So this is what my current installation looks like:

Classic shell and AIMP with the ncmpcpp skin

That’s basically it. We’ll see how long I can stick with it until I get annoyed or maybe to my surprise I’ll actually stay who knows.

Styling Firefox

A while ago I found out about the firefox addon stylish. It’s an addon that allows you to change the look of your browser and specific websites. Unlike themes it can completely redecorate almost all elements like the url bar, bookmark bar etc.

A small side note: The addon has sadly been bought by a big company. This is not the first time this has happened to an addon, but sadly this means using the addon will send information to that company, since that’s pretty much the only reason they bought it. Currently this is only enabled in chrome and can be disabled under the settings. An update for firefox will probably follow at some point, but I doubt that the option to disable the information collection is here to stay. So use this addon only if you’re okay with sharing some of your data (which I am not). There’s an alternative for chrome called StyleRRR (Chrome/Firefox).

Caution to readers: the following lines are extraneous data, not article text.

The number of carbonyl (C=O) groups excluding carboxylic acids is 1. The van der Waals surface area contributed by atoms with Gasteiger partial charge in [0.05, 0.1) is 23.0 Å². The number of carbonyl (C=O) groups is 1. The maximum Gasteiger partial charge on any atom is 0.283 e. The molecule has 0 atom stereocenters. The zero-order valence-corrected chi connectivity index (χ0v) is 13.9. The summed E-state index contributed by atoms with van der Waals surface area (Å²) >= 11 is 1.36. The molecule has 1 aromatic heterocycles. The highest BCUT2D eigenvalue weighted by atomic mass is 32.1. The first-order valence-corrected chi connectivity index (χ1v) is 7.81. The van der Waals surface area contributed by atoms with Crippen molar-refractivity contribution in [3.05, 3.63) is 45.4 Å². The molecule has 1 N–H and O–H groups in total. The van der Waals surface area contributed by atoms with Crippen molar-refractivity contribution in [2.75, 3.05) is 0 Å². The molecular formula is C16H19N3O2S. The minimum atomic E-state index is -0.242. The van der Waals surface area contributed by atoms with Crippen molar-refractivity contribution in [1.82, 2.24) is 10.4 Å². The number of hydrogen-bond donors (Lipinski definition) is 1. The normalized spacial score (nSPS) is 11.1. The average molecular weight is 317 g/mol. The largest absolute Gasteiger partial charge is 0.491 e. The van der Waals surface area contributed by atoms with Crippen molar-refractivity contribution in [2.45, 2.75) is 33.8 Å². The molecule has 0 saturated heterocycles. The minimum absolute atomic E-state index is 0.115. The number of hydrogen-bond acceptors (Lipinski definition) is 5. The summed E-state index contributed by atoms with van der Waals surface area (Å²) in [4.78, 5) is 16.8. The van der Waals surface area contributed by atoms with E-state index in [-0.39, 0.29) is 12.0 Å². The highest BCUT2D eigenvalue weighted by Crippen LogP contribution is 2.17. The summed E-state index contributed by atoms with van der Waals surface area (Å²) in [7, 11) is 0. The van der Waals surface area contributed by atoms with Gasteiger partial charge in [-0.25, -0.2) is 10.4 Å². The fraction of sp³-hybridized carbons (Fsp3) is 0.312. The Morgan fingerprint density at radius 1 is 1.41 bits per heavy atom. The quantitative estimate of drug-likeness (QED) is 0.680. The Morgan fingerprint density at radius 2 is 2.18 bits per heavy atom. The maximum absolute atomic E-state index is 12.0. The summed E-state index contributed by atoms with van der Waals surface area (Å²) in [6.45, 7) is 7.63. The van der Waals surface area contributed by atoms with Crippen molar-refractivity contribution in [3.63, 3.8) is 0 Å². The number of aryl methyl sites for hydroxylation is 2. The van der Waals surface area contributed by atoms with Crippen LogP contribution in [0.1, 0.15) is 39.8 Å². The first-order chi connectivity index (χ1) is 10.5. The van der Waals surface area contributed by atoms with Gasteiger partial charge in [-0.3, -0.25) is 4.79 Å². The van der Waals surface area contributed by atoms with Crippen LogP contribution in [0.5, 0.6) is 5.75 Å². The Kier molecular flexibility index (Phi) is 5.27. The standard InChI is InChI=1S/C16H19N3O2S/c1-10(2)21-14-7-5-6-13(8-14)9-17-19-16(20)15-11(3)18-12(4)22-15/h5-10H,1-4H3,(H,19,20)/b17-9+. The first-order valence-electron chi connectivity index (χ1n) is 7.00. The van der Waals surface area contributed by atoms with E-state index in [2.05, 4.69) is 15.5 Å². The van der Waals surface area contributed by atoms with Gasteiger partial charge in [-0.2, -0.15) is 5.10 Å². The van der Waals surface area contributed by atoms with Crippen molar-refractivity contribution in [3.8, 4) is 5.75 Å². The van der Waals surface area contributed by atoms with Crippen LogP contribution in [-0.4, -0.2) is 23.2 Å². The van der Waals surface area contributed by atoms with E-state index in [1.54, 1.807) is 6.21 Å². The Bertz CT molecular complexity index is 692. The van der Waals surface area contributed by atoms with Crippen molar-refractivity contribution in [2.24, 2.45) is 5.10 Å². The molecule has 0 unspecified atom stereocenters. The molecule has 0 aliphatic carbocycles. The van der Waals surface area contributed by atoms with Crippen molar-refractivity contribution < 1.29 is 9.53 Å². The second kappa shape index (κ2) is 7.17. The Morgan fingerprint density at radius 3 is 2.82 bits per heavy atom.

On userstyles.org you can browse website and browser styles. I for one installed DarkTube so the YouTube design is easier on the eyes. So yeah with stylish you can have dark themes for most popular websites which don’t natively support it.

YouTube with the DarkTube theme

So since only making YouTube darker is kinda lame i also wanted firefox to be more darkish and more flat. So after some searching I came across powerline. Which is pretty cool, but the theme doesn’t include the bookmark bar nor the addon icons. But with my amazing css skills and some googling I modified powerline to fit my needs.

Firefox with my modified version of powerline

So as you can see Firefox is now entirely dark themed. The tabs look a little bit like those from chrome and they take up 100% of the window width, devided evenly to all open tabs. The url is centered at the top and on right are the icons from my addons. It’s not perfect but it does the trick.

So if you want to try my version you can get it here. Just copy the css text, make a new style under about:addons and paste in the text.